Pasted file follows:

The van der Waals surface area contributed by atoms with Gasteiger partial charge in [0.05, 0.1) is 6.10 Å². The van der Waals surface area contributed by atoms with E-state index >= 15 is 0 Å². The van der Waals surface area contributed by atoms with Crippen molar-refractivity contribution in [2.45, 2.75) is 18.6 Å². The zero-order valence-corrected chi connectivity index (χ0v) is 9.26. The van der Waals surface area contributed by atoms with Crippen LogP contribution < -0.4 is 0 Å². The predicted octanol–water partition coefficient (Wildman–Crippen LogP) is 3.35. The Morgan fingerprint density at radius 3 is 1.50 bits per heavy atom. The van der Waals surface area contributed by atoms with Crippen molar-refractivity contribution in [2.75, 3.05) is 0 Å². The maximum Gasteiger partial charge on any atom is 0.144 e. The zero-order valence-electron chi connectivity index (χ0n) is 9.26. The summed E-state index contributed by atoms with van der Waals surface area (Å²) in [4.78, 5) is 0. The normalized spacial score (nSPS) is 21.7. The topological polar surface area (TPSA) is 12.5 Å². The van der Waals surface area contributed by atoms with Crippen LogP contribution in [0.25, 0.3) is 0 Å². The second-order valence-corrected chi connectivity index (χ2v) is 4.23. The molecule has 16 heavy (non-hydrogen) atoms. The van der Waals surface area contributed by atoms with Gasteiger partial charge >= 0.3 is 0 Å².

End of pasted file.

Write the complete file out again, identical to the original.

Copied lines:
The van der Waals surface area contributed by atoms with Gasteiger partial charge in [0.05, 0.1) is 6.10 Å². The van der Waals surface area contributed by atoms with E-state index >= 15 is 0 Å². The van der Waals surface area contributed by atoms with Crippen molar-refractivity contribution in [2.45, 2.75) is 18.6 Å². The zero-order valence-corrected chi connectivity index (χ0v) is 9.26. The van der Waals surface area contributed by atoms with Crippen LogP contribution < -0.4 is 0 Å². The predicted octanol–water partition coefficient (Wildman–Crippen LogP) is 3.35. The Morgan fingerprint density at radius 3 is 1.50 bits per heavy atom. The van der Waals surface area contributed by atoms with Crippen molar-refractivity contribution in [2.75, 3.05) is 0 Å². The maximum Gasteiger partial charge on any atom is 0.144 e. The zero-order valence-electron chi connectivity index (χ0n) is 9.26. The summed E-state index contributed by atoms with van der Waals surface area (Å²) in [4.78, 5) is 0. The normalized spacial score (nSPS) is 21.7. The topological polar surface area (TPSA) is 12.5 Å². The van der Waals surface area contributed by atoms with Crippen LogP contribution in [0.25, 0.3) is 0 Å². The second-order valence-corrected chi connectivity index (χ2v) is 4.23. The molecule has 16 heavy (non-hydrogen) atoms. The van der Waals surface area contributed by atoms with Gasteiger partial charge >= 0.3 is 0 Å².